Let us move on to the air film. The importance of preserving an air film has become somewhat exaggerated with the development of better insulated buildings. In the not too distant past, it was common to build minimally insulated, if not un-insulated, walls and roofs. For this type of construction, the insulating value of the air film represents a significant portion of the total insulating value of the envelope. Now a day, codes require insulation in the walls and roofs. Consequently, preserving an air film is less important; especially, since its insulating value can be regained with a modest amount of additional building insulation. (As with infiltration, we will focus on this when we detail the envelope in the design development phase.)

Now some of you may be saying to yourself something like, “He didn’t resolve the contradictory requirements. He just marginalized one requirement to where it was longer a requirement.” Fair enough! So, for those of you that can not accept my solution, please read on.

If we were designing this house for the high plains of Wyoming we would want to provide some form of wind protection and would not worry too much about compromising wind induced ventilation. (As I said earlier, designing for this type of extreme climate requires a single-mindedness.) Two means of providing wind protection are with trees and berms.

Conifers, such as pines, firs and spruces, can be configured to form semi-permeable winter windbreaks. Semi-permeable windbreaks let some wind pass though but cast a deeper wind shadow than impermeable windbreaks, such as garden walls.

Berms (small hills) can be used to deflect the wind upward. The challenge in using berms is to prevent turbulent airflow from developing between the berms and the building envelope. Turbulent air will scourer the air film off the envelope.

Having these two means of providing wind protection at our disposal the only thing that needs to be known is where to place the trees and/or berms. For most of the high plains this is an easy call with the prevailing winter winds coming out of the northwest. And, since we are designing for an area with few features to alter wind direction it is a straightforward solution.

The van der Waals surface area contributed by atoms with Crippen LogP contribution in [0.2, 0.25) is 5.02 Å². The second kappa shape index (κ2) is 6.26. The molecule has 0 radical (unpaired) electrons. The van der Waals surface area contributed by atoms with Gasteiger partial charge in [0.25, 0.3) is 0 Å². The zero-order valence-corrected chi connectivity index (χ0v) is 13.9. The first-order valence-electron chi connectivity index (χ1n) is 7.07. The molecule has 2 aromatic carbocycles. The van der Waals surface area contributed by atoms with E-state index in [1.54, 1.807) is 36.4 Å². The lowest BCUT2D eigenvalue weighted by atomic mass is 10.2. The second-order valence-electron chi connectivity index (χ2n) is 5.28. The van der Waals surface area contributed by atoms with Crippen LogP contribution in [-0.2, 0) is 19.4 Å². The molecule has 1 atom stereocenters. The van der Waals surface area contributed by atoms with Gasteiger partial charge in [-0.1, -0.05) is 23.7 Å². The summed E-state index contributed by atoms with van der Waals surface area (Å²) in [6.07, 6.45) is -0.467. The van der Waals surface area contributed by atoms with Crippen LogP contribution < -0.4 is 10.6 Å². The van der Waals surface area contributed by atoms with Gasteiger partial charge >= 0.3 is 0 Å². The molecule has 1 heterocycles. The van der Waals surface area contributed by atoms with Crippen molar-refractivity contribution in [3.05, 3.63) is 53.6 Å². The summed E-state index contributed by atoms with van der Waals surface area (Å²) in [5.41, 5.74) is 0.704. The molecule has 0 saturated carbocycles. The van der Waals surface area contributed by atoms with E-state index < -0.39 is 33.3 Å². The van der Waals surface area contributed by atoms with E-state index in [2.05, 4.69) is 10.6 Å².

For our site in Charlotte, we can generate wind wheels, with Climate Consultant 3, that shows which directions the wind blows for each month of the year. (I have posted the wind wheels on the college server if you want to see them.) Looking at wind wheels it is clear there is not a dominate direction the wind blows. Furthermore, there is not a significant seasonal difference in direction or speed. Couple this information with the fact we are designing one house for an urban context, where countless features can alter wind direction, and the other house for a site with steep topography, and it becomes virtually impossible to make a meaningful decision about where to locate windbreaks.

The fact of the matter is, while wind protection is an appropriate design strategy in Charlotte it is not well suited for this project. If we were designing an expensive house we might think about designing a double skin house – what use to be called a double envelope house. This type of house uses an outer envelope to protect an inner envelope. Ventilation is achieved by aligning windows in both envelopes. When you want fresh air you open the window in the inner envelope and reach through to open the window in the outer envelope. (I designed and built three double envelope houses for the high plains and I can tell you they work.)

In the next e-mail I will talk about sun shading and direct gains.


Grier Heights Meetings - June 1

Hello Everyone,

This week's schedule for the Grier Heights house is as follows.

Everyone that wants to submit a design to the client must meet with me no later than 5:00 on Wednesday afternoon. For our meeting you should bring floor plans and elevation. They do not need to be presentation quality at this time. My plan is to put several designs into the hands of the client by Friday afternoon. If we meet no later than Wednesday you should have plenty of time to refine your design and pull together respectable drawings.

I am about to finish writing the e-mail concerning natural ventilation and wind protection. It was my hope to send it out yesterday but it did not happen. After that e-mail goes out I will begin writing another e-mail on shading and solar gains.